The emergence of bipedalism had profound effects on human evolutionary history, but the evolution of locomotor patterns within the hominin clade remains poorly understood. Fossil tracks record in vivo behaviours of extinct hominins, and they offer great potential to reveal locomotor patterns at various times and places across the human fossil record. However, there is no consensus on how to interpret anatomical or biomechanical patterns from tracks due to limited knowledge of the complex foot-substrate interactions through which they are produced. Here, we implement engineering-based methods to understand human track formation with the ultimate goal of unlocking invaluable information on hominin locomotion from fossil tracks. We first developed biplanar X-ray and three-dimensional animation techniques that permit visualization of subsurface foot motion as tracks are produced, and that allow for direct comparisons of foot kinematics to final track morphology. We then applied the discrete element method to accurately simulate the process of human track formation, allowing for direct study of human track ontogeny. This window lets us observe how specific anatomical and/or kinematic variables shape human track morphology, and it offers a new avenue for robust hypothesis testing in order to infer patterns of foot anatomy and motion from fossil hominin tracks.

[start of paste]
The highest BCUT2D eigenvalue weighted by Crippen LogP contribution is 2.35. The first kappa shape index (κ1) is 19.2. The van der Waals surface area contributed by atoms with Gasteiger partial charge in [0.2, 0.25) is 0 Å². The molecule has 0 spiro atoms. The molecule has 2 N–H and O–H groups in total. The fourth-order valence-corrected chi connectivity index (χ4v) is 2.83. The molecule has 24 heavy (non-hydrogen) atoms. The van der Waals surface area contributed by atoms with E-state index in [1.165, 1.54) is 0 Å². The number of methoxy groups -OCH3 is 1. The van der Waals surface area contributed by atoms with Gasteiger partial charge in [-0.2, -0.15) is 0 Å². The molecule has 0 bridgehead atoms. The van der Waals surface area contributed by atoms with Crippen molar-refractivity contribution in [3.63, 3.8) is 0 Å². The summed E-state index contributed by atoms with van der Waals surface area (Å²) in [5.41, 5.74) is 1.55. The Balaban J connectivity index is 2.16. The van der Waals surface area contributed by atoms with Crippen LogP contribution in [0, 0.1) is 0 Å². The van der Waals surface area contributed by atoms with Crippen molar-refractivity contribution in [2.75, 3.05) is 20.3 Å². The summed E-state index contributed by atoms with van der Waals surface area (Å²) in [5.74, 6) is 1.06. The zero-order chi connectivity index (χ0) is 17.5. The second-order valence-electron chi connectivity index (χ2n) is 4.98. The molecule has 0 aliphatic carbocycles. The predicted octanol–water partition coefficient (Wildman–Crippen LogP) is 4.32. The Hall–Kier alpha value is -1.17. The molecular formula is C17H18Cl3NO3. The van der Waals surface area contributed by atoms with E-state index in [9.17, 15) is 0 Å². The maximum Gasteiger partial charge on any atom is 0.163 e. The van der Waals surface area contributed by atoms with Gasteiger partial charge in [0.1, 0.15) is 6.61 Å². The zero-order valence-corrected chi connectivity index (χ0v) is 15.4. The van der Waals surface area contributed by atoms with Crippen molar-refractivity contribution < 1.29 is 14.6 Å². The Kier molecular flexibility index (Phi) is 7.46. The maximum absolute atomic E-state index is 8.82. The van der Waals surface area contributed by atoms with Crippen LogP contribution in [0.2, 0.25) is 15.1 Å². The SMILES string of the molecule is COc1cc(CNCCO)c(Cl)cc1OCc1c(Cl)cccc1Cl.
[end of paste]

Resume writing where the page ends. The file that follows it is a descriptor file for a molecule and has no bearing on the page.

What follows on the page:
Keywords: X-ray Reconstruction of Moving Morphology (XROMM); discrete element method; footprints; palaeoanthropology; trace fossils.
© 2021 The Author(s).